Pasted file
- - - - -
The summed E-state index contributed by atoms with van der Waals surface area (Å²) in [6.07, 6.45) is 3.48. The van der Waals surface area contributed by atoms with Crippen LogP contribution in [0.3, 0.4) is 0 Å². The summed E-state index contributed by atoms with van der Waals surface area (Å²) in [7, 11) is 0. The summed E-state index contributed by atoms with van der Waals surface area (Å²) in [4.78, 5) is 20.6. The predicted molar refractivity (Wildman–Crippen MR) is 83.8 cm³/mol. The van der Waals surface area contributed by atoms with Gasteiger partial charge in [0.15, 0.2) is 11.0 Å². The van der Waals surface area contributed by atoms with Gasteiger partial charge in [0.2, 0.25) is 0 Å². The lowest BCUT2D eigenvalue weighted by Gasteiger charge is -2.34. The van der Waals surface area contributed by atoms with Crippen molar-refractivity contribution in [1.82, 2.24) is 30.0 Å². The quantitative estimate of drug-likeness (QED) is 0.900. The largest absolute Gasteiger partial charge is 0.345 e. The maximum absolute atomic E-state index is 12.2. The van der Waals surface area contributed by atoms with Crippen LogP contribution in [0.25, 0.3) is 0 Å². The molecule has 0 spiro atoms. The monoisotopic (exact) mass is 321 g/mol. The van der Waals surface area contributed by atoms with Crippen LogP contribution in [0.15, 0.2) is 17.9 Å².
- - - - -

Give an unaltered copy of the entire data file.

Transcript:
The summed E-state index contributed by atoms with van der Waals surface area (Å²) in [6.07, 6.45) is 3.48. The van der Waals surface area contributed by atoms with Crippen LogP contribution in [0.3, 0.4) is 0 Å². The summed E-state index contributed by atoms with van der Waals surface area (Å²) in [7, 11) is 0. The summed E-state index contributed by atoms with van der Waals surface area (Å²) in [4.78, 5) is 20.6. The predicted molar refractivity (Wildman–Crippen MR) is 83.8 cm³/mol. The van der Waals surface area contributed by atoms with Gasteiger partial charge in [0.15, 0.2) is 11.0 Å². The van der Waals surface area contributed by atoms with Gasteiger partial charge in [0.2, 0.25) is 0 Å². The lowest BCUT2D eigenvalue weighted by Gasteiger charge is -2.34. The van der Waals surface area contributed by atoms with Crippen molar-refractivity contribution in [1.82, 2.24) is 30.0 Å². The quantitative estimate of drug-likeness (QED) is 0.900. The largest absolute Gasteiger partial charge is 0.345 e. The maximum absolute atomic E-state index is 12.2. The van der Waals surface area contributed by atoms with Crippen LogP contribution in [0.25, 0.3) is 0 Å². The molecule has 0 spiro atoms. The monoisotopic (exact) mass is 321 g/mol. The van der Waals surface area contributed by atoms with Crippen LogP contribution in [0.15, 0.2) is 17.9 Å².